Statement of Scope
Department of Health Services
Rule Ch. :
DHS 145
Relating To:
Establishing protections for Wisconsin citizens by maintaining appropriate social distancing or other measures to slow and contain the spread of COVID-19 and protect health and safety, while turning the dial to reopen Wisconsin’s economy.
Rule Type:
Finding/ Nature Of Emergency:
The Department of Health Services (DHS) seeks to promulgate new emergency rules to address the public health emergency created by the SARS-CoV-2 virus (COVID-19) in the State of Wisconsin. Governor Evers formally declared a state of emergency (consistent with all other states, as well as the federal government) on March 12, 2020, in Executive Order #72. This is an unprecedented public health emergency, with no vaccine available to prevent infection. The State of Wisconsin has been working tirelessly to address the crisis.
In Executive Order #72, Governor Evers declared a state of emergency, designated DHS as the agency leading the State of Wisconsin’s response, and authorized the Adjutant General to activate the Wisconsin National Guard. On March 16, 2020, the State Emergency Operation Center (SEOC) moved its status to Level 1 and began mobilizing the resources of state government and partners around the State of Wisconsin to confront the crisis. State of Wisconsin employees—including public health physicians, epidemiologists, public health educators, statisticians, logistics specialists, project managers, National Guard service members, human resource specialists, IT professionals, procurement and accounting staff, and more—have been working seven days a week to coordinate and execute the State of Wisconsin’s response. Multiple taskforce teams are focusing on immediate response efforts related to isolation facilities, hospital surge planning, personal protective equipment (“PPE”) procurement and logistics, PPE decontamination, community and targeted testing, rapid incident response, laboratory capacity and specimen collection, contact tracing and surveillance, and much more.
This emergency has overwhelmed the country and cost many lives. One of the most troubling issues about COVID-19 is that it is highly contagious and can even be spread by infected individuals who have no symptoms. COVID-19 is highly transmissible via respiratory droplets released when an infected person coughs, sneezes, speaks, or breathes. Infectious particles—which again may be shed in large quantities by someone with no symptoms at all—can remain in the air and on surfaces for an extended period, but the precise duration remains unknown. Because there is no vaccine currently, the primary weapon that any state, including Wisconsin, has to control and minimize the spread of the disease is reducing the amount of physical contact between persons until sufficient mitigation strategies and techniques are fully in place. As a result, states and nations have implemented "social distancing" requirements as a key strategy for interrupting chains of transmission within communities. These requirements include limiting close contact between members of different households, encouraging people to stay home, maintaining six feet between people, frequently washing hands, covering coughs or sneezes, regularly cleaning high-touch surface, and not shaking hands.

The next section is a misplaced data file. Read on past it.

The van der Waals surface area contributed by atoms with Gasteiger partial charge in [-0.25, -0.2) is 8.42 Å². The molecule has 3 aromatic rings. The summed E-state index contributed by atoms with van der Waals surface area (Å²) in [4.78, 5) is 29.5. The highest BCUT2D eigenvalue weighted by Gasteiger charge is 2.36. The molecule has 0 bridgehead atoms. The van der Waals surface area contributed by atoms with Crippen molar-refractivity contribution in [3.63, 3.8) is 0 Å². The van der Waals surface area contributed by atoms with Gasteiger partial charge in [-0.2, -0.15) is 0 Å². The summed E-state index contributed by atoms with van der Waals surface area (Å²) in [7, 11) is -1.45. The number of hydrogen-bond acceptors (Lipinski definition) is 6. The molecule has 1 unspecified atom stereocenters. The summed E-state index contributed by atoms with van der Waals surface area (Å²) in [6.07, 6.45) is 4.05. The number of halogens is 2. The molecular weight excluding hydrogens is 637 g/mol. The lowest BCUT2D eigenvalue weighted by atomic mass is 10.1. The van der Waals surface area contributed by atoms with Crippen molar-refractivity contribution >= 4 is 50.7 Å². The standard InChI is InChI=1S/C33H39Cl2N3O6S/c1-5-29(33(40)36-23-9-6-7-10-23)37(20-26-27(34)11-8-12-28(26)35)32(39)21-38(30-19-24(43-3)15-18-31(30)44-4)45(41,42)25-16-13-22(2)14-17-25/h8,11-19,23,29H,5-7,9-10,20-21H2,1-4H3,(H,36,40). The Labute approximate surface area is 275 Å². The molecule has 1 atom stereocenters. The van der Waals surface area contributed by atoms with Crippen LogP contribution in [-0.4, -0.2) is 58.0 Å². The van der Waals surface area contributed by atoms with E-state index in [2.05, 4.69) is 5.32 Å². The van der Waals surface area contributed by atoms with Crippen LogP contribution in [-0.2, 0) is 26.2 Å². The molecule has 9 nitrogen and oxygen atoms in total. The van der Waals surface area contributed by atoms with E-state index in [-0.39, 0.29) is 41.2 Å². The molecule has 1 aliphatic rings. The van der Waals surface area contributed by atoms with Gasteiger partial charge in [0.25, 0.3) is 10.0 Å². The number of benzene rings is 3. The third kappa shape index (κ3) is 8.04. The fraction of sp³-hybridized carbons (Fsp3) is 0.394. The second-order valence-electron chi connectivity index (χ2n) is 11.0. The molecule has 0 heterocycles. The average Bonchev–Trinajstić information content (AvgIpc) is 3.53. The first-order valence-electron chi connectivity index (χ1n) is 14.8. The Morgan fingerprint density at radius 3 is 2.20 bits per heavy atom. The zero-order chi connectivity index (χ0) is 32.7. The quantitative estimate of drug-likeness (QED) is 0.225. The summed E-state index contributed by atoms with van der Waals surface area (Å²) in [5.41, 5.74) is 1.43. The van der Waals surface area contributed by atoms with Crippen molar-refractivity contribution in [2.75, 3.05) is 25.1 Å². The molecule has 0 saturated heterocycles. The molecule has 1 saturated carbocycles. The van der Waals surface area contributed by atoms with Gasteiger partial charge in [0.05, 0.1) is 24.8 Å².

Without such measures, COVID-19 infects communities at an exponential rate, with each infected person infecting between 2.2 to 3.6 other persons (by comparison, the H1N1 flu had a rate of 1.4 to 1.6). Almost 11,000 people have tested positive for COVID-19 in Wisconsin and more than 400 people have died so far. Nationally, more than 1.4 million people have tested positive for COVID-19 and more than 84,000 people have died from COVID-19 so far this year. By comparison, approximately 34,000 Americans died from influenza during the 12-month 2018-19 influenza season without any social distancing measures. Worldwide, more than 3.68 million people have tested positive for COVID-19 and more than 297,000 people have died.
In response to this worldwide pandemic, every state in the nation has declared a state of emergency. On March 24, 2020, Governor Evers and DHS Secretary Palm issued Emergency Order #12 ("Safer-at-Home Order) which instructed Wisconsin citizens to stay at home until April 24, 2020, with certain exceptions for essential activities and businesses. At that point, similar emergency orders had already been issued in many other states across the country, including in California, Delaware, Hawaii, Illinois, Indiana, Louisiana, Michigan, New Jersey, New Mexico, New York, Ohio, Oregon, Pennsylvania, Washington, and West Virginia. Currently, 41 other states have had such orders.
When the Safer-at-Home Order was issued on March 24, 2020, the number of Wisconsin citizens testing positive for COVID-19 was doubling every 3.4 days. By April 14, 2020, that rate of doubling had fallen to about every 12 days. It is evident that, absent the Safer-at-Home Order, uncontrolled spread of COVID-19 would have had a much more significant impact on public health in Wisconsin, with the most critical impacts falling upon frontline healthcare providers and Wisconsinites most susceptible to severe COVID-19 disease. It has been demonstrated that, when such uncontrolled spread has occurred in other places such as Spain and Italy, healthcare systems have had to ration resources, supplies of PPE and ventilators have been exhausted, and many healthcare workers have gotten sick and died.
On April 16, 2020, DHS issued Wisconsin’s Emergency Order #28, which extended the Safer-at-Home Order ("Safer-at-Home Extension") through May 26, 2020. Emergency Order #28 followed the same general framework as the Safer-at-Home Order, while, based on risk, relaxing some restrictions so that more businesses may reopen and more activities may resume. With the Safer-at-Home Extension, Wisconsin became one of multiple states to extend such an order into mid-to-late May. Most notably, Wisconsin's neighboring states of Illinois, Michigan, and Minnesota have also done so.